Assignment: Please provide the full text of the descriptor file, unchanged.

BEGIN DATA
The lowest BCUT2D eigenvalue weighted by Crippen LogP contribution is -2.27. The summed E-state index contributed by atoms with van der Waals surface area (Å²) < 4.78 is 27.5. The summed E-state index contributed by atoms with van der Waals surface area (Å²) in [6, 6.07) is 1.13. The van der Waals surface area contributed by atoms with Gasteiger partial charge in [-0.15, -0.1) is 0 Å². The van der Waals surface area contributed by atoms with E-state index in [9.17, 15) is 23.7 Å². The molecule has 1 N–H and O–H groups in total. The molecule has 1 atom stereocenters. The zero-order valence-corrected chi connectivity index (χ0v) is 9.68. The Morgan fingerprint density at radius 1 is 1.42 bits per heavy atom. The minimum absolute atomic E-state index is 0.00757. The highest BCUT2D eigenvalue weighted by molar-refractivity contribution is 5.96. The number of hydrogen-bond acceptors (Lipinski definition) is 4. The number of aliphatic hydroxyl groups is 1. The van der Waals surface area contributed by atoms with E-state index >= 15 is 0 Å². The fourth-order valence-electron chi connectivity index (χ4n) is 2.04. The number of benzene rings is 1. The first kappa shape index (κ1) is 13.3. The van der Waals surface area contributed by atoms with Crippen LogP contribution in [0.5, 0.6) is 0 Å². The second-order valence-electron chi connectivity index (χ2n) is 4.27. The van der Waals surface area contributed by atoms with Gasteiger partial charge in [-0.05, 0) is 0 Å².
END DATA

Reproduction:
The lowest BCUT2D eigenvalue weighted by Crippen LogP contribution is -2.27. The summed E-state index contributed by atoms with van der Waals surface area (Å²) < 4.78 is 27.5. The summed E-state index contributed by atoms with van der Waals surface area (Å²) in [6, 6.07) is 1.13. The van der Waals surface area contributed by atoms with Gasteiger partial charge in [-0.15, -0.1) is 0 Å². The van der Waals surface area contributed by atoms with E-state index in [9.17, 15) is 23.7 Å². The molecule has 1 N–H and O–H groups in total. The molecule has 1 atom stereocenters. The zero-order valence-corrected chi connectivity index (χ0v) is 9.68. The Morgan fingerprint density at radius 1 is 1.42 bits per heavy atom. The minimum absolute atomic E-state index is 0.00757. The highest BCUT2D eigenvalue weighted by molar-refractivity contribution is 5.96. The number of hydrogen-bond acceptors (Lipinski definition) is 4. The number of aliphatic hydroxyl groups is 1. The van der Waals surface area contributed by atoms with E-state index >= 15 is 0 Å². The fourth-order valence-electron chi connectivity index (χ4n) is 2.04. The number of benzene rings is 1. The first kappa shape index (κ1) is 13.3. The van der Waals surface area contributed by atoms with Crippen LogP contribution in [0.5, 0.6) is 0 Å². The second-order valence-electron chi connectivity index (χ2n) is 4.27. The van der Waals surface area contributed by atoms with Gasteiger partial charge in [-0.05, 0) is 0 Å².